Postmedia CEO Paul Godfrey says newspapers will survive but with reduced numbers

Postmedia Network Inc. CEO Paul Godfrey says he thinks more Canadian newspapers will close in the next few years but printed news will still exist a decade from now.

Postmedia Network Inc. CEO Paul Godfrey says he thinks more Canadian newspapers will close in the next few years but printed news will still exist a decade from now.

Last week, Postmedia and Torstar Corp. announced they would trade 41 newspapers and close 36 of them, mainly in Ontario regions served by multiple publications, at a cost of nearly 300 jobs.

Godfrey says in an interview he doesn’t think Torstar got the better end of the deal, even though it is keeping open four of the seven small daily newspapers it bought from Postmedia, while Postmedia is closing all but one of the community newspapers it bought from Torstar.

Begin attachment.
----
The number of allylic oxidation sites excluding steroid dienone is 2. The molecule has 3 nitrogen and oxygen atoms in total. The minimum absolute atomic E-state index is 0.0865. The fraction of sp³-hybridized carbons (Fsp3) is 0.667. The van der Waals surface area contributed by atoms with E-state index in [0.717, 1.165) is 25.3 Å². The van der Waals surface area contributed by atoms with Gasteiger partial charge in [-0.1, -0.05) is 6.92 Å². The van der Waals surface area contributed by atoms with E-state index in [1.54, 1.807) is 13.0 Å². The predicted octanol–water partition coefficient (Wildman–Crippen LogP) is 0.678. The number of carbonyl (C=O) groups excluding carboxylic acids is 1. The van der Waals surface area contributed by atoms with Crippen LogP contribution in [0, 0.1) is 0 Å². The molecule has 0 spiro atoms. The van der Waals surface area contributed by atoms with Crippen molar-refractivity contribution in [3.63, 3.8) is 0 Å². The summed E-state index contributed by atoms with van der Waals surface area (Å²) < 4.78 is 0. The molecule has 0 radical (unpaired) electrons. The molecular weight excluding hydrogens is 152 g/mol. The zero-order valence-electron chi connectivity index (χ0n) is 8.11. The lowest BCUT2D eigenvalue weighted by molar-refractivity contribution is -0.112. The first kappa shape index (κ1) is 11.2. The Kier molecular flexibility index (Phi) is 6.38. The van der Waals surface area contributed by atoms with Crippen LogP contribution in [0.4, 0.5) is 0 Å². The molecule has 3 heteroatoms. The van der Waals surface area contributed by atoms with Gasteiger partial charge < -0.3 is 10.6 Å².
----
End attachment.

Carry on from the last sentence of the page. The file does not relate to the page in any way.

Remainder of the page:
He says the companies were very careful not to discuss what each was planning to do with the assets it was buying to ensure there was no hint of collusion, which he pointed out is illegal in Canada.

Meanwhile, he says he applauds the Quebec government for its plan announced Monday to spend about $19 million to help newspapers in the province transition to digital platforms.

He adds Postmedia is looking at following the Globe and Mail’s switch to narrower paper to save money on newsprint but no decision has been made and it’s not clear it would be possible on its printing presses.

“Look, there isn’t a newspaper anywhere in North America that can be smug about the situation as it is,” he says.

“Print advertising is falling and we’re not far enough down the road digitally, although we are on the digital path … We think that if we have the time we will continue to make it and have some form of existence going forward.”